People who stereotype country music as not being diverse might consider Karen and the Sorrows to be something unusual in country. It’s true that Ken Burns’ recent 16-hour 8-episode documentary about the genre was short on examples that weren’t white, rural, southern/midwestern, Christian, and blue-collar but in singer-songwriter Karen Pittelman’s case I would argue just the opposite: she embodies several different long-standing threads in the country subculture: the Jewish background of Kinky Friedman and Asleep at the Wheel’s Ray Benson, the community-based philanthropy of Dolly Parton, Garth Brooks, Trisha Yearwood, and countless others, the queer sexual orientation of Lavender Country, Chely Wright Brandy Clark, and Billy Gilman, and the political consciousness of Johnny Cash.

The only thing that is truly non-traditional about her is that she’s from an affluent part of New York City. Even the trust fund she gave away in her mid-twenties to kickstart her philanthropic endeavours certainly isn’t unheard of to the second- and third- generation singer-songwriters from famous empire-building families in Nashville and Austin.

Okay, so she might not be a coal miner’s or sharecropper’s daughter; rather she’s the Ivy League-educated daughter of the successful entrepreneur behind Heartland Records, which used to sell mail-order compilation albums mainly through TV commercials in the US. Americans over forty might remember Heartland’s lengthy late-night kitschy adverts for Boxcar Willie albums. Her left-leaning politics are more reminiscent of progressive folk singers (Woody Guthrie), but still found among country artists (Steve Earle, Jason Isbell, Kacey Musgraves). I suspect that I’d really enjoy a collaboration between her and Billy Bragg,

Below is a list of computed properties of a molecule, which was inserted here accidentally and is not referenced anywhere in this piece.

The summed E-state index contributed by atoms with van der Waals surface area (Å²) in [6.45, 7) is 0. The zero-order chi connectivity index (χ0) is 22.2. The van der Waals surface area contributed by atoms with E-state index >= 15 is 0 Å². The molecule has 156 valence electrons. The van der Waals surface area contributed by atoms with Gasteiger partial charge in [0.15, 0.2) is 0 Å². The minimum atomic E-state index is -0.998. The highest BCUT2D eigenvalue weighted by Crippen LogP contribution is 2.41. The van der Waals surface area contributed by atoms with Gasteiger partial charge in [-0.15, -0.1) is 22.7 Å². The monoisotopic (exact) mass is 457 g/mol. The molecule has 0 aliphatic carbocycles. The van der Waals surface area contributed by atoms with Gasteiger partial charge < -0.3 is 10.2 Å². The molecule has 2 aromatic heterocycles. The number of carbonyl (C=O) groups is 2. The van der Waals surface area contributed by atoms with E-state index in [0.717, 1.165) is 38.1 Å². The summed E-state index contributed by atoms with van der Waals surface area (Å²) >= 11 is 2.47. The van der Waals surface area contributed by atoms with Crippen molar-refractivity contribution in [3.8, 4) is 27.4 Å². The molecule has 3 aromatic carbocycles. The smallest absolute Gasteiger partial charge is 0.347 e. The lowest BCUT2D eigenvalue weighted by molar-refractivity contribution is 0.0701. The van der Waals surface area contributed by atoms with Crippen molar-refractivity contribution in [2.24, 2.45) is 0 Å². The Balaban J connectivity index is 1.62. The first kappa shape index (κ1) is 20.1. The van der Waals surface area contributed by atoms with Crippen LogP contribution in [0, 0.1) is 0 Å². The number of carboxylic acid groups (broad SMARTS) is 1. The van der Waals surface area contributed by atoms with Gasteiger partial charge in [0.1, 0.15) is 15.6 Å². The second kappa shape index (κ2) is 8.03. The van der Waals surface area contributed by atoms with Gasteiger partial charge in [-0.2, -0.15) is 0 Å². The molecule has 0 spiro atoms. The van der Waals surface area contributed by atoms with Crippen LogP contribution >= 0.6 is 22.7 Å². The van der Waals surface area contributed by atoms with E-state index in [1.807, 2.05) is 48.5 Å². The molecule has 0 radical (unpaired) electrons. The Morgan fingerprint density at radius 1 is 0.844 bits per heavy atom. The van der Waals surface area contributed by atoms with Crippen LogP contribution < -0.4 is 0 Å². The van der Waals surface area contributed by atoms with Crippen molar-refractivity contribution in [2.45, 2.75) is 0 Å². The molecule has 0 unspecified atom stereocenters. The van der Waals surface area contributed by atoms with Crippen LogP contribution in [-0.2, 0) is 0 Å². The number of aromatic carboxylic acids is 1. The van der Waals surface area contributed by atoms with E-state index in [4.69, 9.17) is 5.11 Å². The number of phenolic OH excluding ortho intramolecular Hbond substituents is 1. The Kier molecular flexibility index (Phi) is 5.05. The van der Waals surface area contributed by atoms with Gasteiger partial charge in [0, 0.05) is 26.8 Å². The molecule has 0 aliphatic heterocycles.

Karen looks a bit like the southern California cowpunk band Screamin’ Sirens and her somewhat fragile voice reminds me of both Rosie Flores and Kitty Wells. She’s not a belter like Miranda Lambert or LeAnn Rimes, but she also doesn’t employ any hiccupy sighs. Despite her own punk and queercore background, fear not: 'Guaranteed Broken Heart', their second album, is nothing like the cringe-inducing country cover albums some punk luminaries have inflicted on the world. It is a traditional, old-school country string band record: pedal steel guitar, dobro, fiddle. So in terms of intention, background, and sound, Karen and the Sorrows are exactly where they should be.

There’s no indication of radical political leanings or socialist rabble-rousing on 'Guaranteed Broken Heart'. It is just what the title says: heartbreak, devastation, yearning, struggles to endure a breakup and move on, in the dramatic vein of Patsy Cline and Hank Williams. It could have been recorded at any point from, say, 1950 to this morning. The sweet but dark atmosphere is briefly broken with 'Third Time’s the Charm' and 'Jonah and the Whale' but quickly returns to Goth territory, but with a hint of humour and wordplay.

The songs are predominantly, well, sorrowful and wistful, as if Morrissey had written lyrics for The Whites. It sounds like something stellar music journalist Amanda Petrusich would run across in someone’s barn or the kind of material the producers of the 'Nashville' TV series would commission for a season’s worth of authentic-sounding country music to go with a suitably messy polyamorous romantic plotline.

Alt-country listeners who are casual dabblers in country, omnivorous lovers of good songwriting and lyrics, and die-hard fans of classic country who are not fond of recent pop-oriented New Country will find a lot to like about 'Guaranteed Broken Heart'.











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